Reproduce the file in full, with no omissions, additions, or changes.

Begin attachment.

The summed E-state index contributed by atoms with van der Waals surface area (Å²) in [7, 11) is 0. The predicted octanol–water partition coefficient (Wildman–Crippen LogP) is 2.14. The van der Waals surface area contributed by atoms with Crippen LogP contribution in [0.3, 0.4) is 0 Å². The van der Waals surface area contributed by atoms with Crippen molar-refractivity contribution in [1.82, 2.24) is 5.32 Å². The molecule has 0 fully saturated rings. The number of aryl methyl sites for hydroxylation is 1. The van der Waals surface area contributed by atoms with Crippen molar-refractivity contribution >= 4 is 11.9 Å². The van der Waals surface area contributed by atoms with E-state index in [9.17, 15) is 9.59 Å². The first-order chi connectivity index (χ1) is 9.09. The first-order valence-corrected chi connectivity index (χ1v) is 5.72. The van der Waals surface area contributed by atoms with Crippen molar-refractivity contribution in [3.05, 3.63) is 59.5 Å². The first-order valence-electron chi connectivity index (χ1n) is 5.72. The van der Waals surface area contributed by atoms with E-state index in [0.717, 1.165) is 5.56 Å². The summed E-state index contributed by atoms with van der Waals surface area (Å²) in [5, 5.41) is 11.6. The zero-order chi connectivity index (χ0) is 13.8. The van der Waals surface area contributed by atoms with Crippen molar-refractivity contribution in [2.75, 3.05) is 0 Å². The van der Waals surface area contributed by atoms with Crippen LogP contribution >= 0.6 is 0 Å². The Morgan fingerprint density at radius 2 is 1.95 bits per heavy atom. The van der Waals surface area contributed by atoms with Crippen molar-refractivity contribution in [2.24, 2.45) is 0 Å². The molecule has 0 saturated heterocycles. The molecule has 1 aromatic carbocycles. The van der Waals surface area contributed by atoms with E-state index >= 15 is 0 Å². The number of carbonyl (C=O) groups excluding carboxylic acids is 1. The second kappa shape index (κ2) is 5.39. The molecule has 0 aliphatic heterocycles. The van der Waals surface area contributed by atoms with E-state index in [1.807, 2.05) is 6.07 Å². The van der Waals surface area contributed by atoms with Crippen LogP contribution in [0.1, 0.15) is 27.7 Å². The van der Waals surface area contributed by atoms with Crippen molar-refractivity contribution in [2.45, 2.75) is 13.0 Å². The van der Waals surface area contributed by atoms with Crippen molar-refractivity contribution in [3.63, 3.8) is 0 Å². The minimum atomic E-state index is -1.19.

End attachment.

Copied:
The summed E-state index contributed by atoms with van der Waals surface area (Å²) in [7, 11) is 0. The predicted octanol–water partition coefficient (Wildman–Crippen LogP) is 2.14. The van der Waals surface area contributed by atoms with Crippen LogP contribution in [0.3, 0.4) is 0 Å². The van der Waals surface area contributed by atoms with Crippen molar-refractivity contribution in [1.82, 2.24) is 5.32 Å². The molecule has 0 fully saturated rings. The number of aryl methyl sites for hydroxylation is 1. The van der Waals surface area contributed by atoms with Crippen molar-refractivity contribution >= 4 is 11.9 Å². The van der Waals surface area contributed by atoms with E-state index in [9.17, 15) is 9.59 Å². The first-order chi connectivity index (χ1) is 9.09. The first-order valence-corrected chi connectivity index (χ1v) is 5.72. The van der Waals surface area contributed by atoms with Crippen molar-refractivity contribution in [3.05, 3.63) is 59.5 Å². The first-order valence-electron chi connectivity index (χ1n) is 5.72. The van der Waals surface area contributed by atoms with E-state index in [0.717, 1.165) is 5.56 Å². The summed E-state index contributed by atoms with van der Waals surface area (Å²) in [5, 5.41) is 11.6. The zero-order chi connectivity index (χ0) is 13.8. The van der Waals surface area contributed by atoms with Crippen molar-refractivity contribution in [2.75, 3.05) is 0 Å². The van der Waals surface area contributed by atoms with Crippen LogP contribution >= 0.6 is 0 Å². The Morgan fingerprint density at radius 2 is 1.95 bits per heavy atom. The van der Waals surface area contributed by atoms with Crippen molar-refractivity contribution in [2.24, 2.45) is 0 Å². The molecule has 0 saturated heterocycles. The molecule has 1 aromatic carbocycles. The van der Waals surface area contributed by atoms with E-state index >= 15 is 0 Å². The number of carbonyl (C=O) groups excluding carboxylic acids is 1. The second kappa shape index (κ2) is 5.39. The molecule has 0 aliphatic heterocycles. The van der Waals surface area contributed by atoms with E-state index in [1.807, 2.05) is 6.07 Å². The van der Waals surface area contributed by atoms with Crippen LogP contribution in [0.1, 0.15) is 27.7 Å². The van der Waals surface area contributed by atoms with Crippen molar-refractivity contribution in [2.45, 2.75) is 13.0 Å². The van der Waals surface area contributed by atoms with Crippen molar-refractivity contribution in [3.63, 3.8) is 0 Å². The minimum atomic E-state index is -1.19.